Lastly, to represent the precision of the BHM estimates, we estimate the signal-to-noise ratio (SNR) using the resulting model output (weights for each ZIP code and standard deviations). To estimate the SNR, we take the excess count estimates for each ZIP code and divide it by the standard deviation by ZIP code provided from the BHM output. The SNR is thus mapped for each ZIP code as an indication of areas where estimates of excess hospitalizations are more (or less) precise. Traditionally, precision is found at an SNR of about 2, due to the scarcity of the data for this study SNR as high as 2 was not expected.


Characteristics of wildfires, smoke exposure, and respiratory hospitalizations

The wildfires were continuously fanned by the SAWs, increasing the burned area and delineating clear smoke pathways directed to coastal ZIP codes (e.g., eFigures 1, 2, and 4C; Once these offshore winds weakened around October 25, smoke was widespread across the entire county (eFigure 1; By October 26, onshore winds started blowing smoke particulate matter back towards inland ZIP codes (eFigure 2; In addition, the progression of fire perimeters (eFigure 3; showed that by this day most of the wildfires in the county had reached the total area attributed to the final perimeters as shown in Figure 1.

Monthly mean values for counts of hospitalizations for respiratory conditions in the entire County were similar during the fall months of 2000, 2003, 2004, and 2007 (Table 2). The highest maximum number of hospitalization counts (8) in a given ZIP code, as well as for total counts in the study region, was however observed in October 2007. Considering the spatial distribution of hospitalization counts for October 22, 2007 (eFigure 3;, these higher counts were concentrated in ZIP codes located immediately downwind of the largest wildfire whereas this pattern, or any other, was not observed on the same day in a nonwildfire period, for example, 2004.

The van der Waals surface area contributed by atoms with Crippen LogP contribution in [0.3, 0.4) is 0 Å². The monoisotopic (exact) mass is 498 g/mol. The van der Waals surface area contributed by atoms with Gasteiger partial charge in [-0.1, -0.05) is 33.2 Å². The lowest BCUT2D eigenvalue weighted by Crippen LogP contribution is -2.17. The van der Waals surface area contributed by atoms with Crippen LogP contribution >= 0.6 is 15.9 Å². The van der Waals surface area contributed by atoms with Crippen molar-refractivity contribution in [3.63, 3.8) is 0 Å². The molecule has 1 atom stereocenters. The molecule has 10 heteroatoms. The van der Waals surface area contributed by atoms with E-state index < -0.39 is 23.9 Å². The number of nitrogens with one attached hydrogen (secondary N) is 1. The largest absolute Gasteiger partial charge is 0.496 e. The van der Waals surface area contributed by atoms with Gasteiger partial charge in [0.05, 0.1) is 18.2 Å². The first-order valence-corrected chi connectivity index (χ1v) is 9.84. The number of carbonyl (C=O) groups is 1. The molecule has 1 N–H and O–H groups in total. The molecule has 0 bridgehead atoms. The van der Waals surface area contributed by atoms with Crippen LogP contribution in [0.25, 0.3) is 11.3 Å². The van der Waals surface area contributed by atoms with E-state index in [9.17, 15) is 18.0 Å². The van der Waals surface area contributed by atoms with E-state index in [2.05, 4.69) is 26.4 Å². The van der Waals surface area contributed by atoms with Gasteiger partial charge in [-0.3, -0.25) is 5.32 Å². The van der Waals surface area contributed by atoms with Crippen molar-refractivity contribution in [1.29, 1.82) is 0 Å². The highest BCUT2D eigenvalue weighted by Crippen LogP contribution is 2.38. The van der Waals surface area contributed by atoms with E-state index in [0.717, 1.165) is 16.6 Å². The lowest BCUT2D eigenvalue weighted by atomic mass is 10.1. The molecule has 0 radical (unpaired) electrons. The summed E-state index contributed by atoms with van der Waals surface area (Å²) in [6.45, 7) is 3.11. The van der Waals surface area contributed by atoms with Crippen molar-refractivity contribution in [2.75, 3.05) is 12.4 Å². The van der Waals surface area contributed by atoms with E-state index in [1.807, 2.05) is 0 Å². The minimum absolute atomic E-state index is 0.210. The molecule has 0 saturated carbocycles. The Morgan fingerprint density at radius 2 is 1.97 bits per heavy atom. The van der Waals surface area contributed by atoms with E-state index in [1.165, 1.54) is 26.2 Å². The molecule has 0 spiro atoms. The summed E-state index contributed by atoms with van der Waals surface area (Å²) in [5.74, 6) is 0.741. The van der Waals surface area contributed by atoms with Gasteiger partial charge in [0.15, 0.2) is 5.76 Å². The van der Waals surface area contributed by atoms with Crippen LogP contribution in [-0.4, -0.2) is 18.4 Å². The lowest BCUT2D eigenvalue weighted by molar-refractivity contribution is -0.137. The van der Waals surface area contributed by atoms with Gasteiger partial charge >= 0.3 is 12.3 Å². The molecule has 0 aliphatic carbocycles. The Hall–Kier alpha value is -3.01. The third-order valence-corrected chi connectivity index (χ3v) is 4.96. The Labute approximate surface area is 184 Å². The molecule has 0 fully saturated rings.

Table 2. - Hospital admissions for respiratory conditions during the months of fall (September, October, and November) during wildfires (2003 and 2007) and during periods without wildfire in 2000 and 2004
Hospital Admissions for Respiratory Conditions in San Diego County
With wildfire
Descriptive statistic (based on daily values) 2003 2007
September October November September October November
Mean 0.37 0.41 0.46 0.36 0.44 0.39
SD 0.70 0.79 0.81 0.71 0.81 0.71
Max 5 8 6 6 8 5
Sum 1,199 1,372 1,482 1,163 1,483 1,274
Without wildfire
Descriptive statistic (based on daily values) 2000 2004
September October November September October November
Mean 0.41 0.44 0.51 0.32 0.35 0.42
SD 0.77 0.81 0.89 0.62 0.68 0.77
Max 6 6 6 4 5 5
Sum 1,315 1,489 1,642 1,037 1,164 1,347
Global monthly values are based on daily hospitalizations throughout the 108 ZIP codes pertaining to San Diego County.

Spatiotemporal patterns of excess hospitalizations

Our spatiotemporal approach revealed an aggregation of admissions for respiratory conditions, particularly those ZIP codes where wildfires were burning and on ZIP codes located to the west of the fire perimeters. Based on the Local Moran’s I index, clustering of high values of excess counts were mainly found downwind of the Witch Fire (eFigure 5; For the exposed period of October 22–26, excess counts represented 30% of total counts of admissions for respiratory conditions in the county (Table 3). The mean number of excess admissions during the exposed 5-day period was 3. The ZIP code with the largest excess count of admissions overlapped with the Witch Fire perimeter (Figure 2A). In the exposed of our BHM, this same area showed the highest mean counts in excess hospitalizations (eFigure 4; and the highest precision for the BHM estimates (Figure 3).

Table 3. - Excess respiratory hospitalizations on each exposed day as compared with control days, that is, same day of the week 2 weeks before and after the exposed period